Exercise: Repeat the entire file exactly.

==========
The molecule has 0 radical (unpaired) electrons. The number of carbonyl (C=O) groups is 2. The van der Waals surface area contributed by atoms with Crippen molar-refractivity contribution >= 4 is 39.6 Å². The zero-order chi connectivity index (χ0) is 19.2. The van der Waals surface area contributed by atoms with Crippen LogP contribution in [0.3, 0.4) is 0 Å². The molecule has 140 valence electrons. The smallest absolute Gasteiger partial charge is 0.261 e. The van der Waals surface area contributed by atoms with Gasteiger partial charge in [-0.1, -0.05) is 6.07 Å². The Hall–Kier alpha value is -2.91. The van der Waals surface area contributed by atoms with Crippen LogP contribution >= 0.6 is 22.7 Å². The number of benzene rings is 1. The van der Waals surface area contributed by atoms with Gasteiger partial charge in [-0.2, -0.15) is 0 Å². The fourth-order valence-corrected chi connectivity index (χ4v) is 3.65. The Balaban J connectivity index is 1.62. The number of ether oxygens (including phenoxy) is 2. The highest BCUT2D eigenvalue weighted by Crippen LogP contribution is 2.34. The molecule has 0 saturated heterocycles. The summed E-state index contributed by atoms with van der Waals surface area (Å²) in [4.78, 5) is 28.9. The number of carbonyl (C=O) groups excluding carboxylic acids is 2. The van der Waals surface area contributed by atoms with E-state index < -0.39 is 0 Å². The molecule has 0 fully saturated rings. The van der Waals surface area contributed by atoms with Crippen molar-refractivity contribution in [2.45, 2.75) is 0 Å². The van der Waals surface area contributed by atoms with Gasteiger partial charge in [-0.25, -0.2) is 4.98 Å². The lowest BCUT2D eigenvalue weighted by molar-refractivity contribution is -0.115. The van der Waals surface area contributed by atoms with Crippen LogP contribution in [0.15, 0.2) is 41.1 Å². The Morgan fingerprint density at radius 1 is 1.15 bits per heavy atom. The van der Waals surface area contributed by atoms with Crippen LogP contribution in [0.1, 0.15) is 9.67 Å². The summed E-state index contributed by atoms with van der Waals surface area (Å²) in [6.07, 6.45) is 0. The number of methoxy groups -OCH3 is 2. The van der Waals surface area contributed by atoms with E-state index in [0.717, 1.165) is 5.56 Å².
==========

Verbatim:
The molecule has 0 radical (unpaired) electrons. The number of carbonyl (C=O) groups is 2. The van der Waals surface area contributed by atoms with Crippen molar-refractivity contribution >= 4 is 39.6 Å². The zero-order chi connectivity index (χ0) is 19.2. The van der Waals surface area contributed by atoms with Crippen LogP contribution in [0.3, 0.4) is 0 Å². The molecule has 140 valence electrons. The smallest absolute Gasteiger partial charge is 0.261 e. The van der Waals surface area contributed by atoms with Gasteiger partial charge in [-0.1, -0.05) is 6.07 Å². The Hall–Kier alpha value is -2.91. The van der Waals surface area contributed by atoms with Crippen LogP contribution >= 0.6 is 22.7 Å². The number of benzene rings is 1. The van der Waals surface area contributed by atoms with Gasteiger partial charge in [-0.2, -0.15) is 0 Å². The fourth-order valence-corrected chi connectivity index (χ4v) is 3.65. The Balaban J connectivity index is 1.62. The number of ether oxygens (including phenoxy) is 2. The highest BCUT2D eigenvalue weighted by Crippen LogP contribution is 2.34. The molecule has 0 saturated heterocycles. The summed E-state index contributed by atoms with van der Waals surface area (Å²) in [4.78, 5) is 28.9. The number of carbonyl (C=O) groups excluding carboxylic acids is 2. The van der Waals surface area contributed by atoms with E-state index < -0.39 is 0 Å². The molecule has 0 fully saturated rings. The van der Waals surface area contributed by atoms with Crippen molar-refractivity contribution in [2.45, 2.75) is 0 Å². The van der Waals surface area contributed by atoms with Gasteiger partial charge in [-0.25, -0.2) is 4.98 Å². The lowest BCUT2D eigenvalue weighted by molar-refractivity contribution is -0.115. The van der Waals surface area contributed by atoms with Crippen LogP contribution in [0.15, 0.2) is 41.1 Å². The Morgan fingerprint density at radius 1 is 1.15 bits per heavy atom. The van der Waals surface area contributed by atoms with Crippen LogP contribution in [0.1, 0.15) is 9.67 Å². The summed E-state index contributed by atoms with van der Waals surface area (Å²) in [6.07, 6.45) is 0. The number of methoxy groups -OCH3 is 2. The van der Waals surface area contributed by atoms with E-state index in [0.717, 1.165) is 5.56 Å².